Judge Nap blasts Dallas judge for jailing salon owner who reopened amid virus: 'Being selfish is not a crime'

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Fox News senior judicial analyst Judge Andrew Napolitano spoke to "Bill Hemmer Reports" Wednesday about the case of Texas salon owner Shelley Luther, who was sentenced to seven days in jail Tuesday after she refused to apologize for defying coronavirus-related restrictions by remaining open for business.

"She was not convicted of violating Governor [Greg] Abbott's guidelines because the guidelines are just guidelines," Napolitano said. "They don't have the force of law. She was convicted of violating a [county] judicial order to shut her salon. The judge who issued that order has no more authority to shut the salon than does the governor, who didn't exercise any authority to shut the salon."


Dallas County Judge Eric Moye offered Luther the chance to avoid jail time by apologizing for being "selfish," paying a fine and keeping her salon shut until Friday, when all salons in the state can reopen with restrictions.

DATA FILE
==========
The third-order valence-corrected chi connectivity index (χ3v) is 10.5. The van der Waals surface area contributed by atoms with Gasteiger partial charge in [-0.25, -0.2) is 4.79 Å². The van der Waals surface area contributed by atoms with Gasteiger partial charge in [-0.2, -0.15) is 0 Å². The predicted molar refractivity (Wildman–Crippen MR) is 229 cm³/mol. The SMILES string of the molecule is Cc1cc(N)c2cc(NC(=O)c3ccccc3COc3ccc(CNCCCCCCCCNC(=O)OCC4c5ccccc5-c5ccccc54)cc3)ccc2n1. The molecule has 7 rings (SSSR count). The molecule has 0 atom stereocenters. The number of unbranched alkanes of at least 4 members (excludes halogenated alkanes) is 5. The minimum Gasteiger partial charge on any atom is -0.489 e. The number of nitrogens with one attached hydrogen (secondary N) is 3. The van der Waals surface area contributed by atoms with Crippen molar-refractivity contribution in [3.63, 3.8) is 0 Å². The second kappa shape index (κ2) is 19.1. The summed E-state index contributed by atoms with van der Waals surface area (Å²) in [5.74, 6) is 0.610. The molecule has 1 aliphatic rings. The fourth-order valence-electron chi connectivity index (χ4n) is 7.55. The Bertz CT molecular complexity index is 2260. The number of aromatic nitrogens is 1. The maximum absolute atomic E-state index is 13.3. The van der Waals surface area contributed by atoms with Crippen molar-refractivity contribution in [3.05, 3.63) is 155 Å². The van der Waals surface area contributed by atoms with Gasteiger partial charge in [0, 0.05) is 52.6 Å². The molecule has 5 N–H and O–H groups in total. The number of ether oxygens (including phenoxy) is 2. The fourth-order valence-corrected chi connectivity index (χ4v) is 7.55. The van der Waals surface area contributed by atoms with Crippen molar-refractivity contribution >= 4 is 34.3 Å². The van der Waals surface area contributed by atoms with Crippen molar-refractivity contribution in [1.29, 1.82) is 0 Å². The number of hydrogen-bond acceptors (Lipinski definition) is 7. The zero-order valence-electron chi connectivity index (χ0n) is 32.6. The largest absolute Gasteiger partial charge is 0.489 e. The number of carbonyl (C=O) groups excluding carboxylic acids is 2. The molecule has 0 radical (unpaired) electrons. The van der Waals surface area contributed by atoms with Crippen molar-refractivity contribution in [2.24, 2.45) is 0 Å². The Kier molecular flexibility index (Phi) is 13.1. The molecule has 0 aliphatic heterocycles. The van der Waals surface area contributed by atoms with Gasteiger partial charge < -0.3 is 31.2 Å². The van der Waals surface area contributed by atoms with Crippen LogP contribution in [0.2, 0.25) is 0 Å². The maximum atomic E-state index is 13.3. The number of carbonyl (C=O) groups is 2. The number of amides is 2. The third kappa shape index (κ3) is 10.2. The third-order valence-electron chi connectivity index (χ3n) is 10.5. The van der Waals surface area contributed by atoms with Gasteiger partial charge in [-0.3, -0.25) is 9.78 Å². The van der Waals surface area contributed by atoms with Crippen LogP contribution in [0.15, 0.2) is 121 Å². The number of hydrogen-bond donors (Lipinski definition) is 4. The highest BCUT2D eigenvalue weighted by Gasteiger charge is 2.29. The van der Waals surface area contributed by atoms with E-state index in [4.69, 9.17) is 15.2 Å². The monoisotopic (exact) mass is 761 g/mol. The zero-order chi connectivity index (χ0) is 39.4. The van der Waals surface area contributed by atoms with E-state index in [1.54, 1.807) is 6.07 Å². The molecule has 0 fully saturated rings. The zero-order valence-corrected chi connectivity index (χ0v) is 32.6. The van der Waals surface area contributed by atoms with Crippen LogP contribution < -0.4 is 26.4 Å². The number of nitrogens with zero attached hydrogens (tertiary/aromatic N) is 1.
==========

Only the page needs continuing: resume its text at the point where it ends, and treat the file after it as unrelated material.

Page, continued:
"I have to disagree with you, sir, when you say that I'm selfish, because feeding my kids is not selfish," Luther told the judge. "I have hairstylists that are going hungry because they would rather feed their kids. So sir, if you think the law is more important than kids getting fed, then please go ahead with your decision. But I am not going to shut the salon."

Napolitano blasted the judge's decision.


"Being selfish is not a crime. This sort of 'Say what I want you to say and I won't send you to jail' violates her right to remain silent. This case is a mess," Napolitano said. "The best thing that could happen would be for Governor Abbott and the Attorney General Paxton of Texas to get their wish, which is that she be released from jail immediately so that she can go to work."

In addition to her seven-day sentence, Luther was also ordered to pay a $7,000 fine -- $1,000 for each day her salon was open in violation of Dallas County restrictions.

Napolitano added that Luther was "a hero for not kowtowing to this judge who wanted her to admit she was wrong. She was not wrong. The judge has no more authority to close her shop than the governor does."

Fox News' Nick Gives contributed to this article.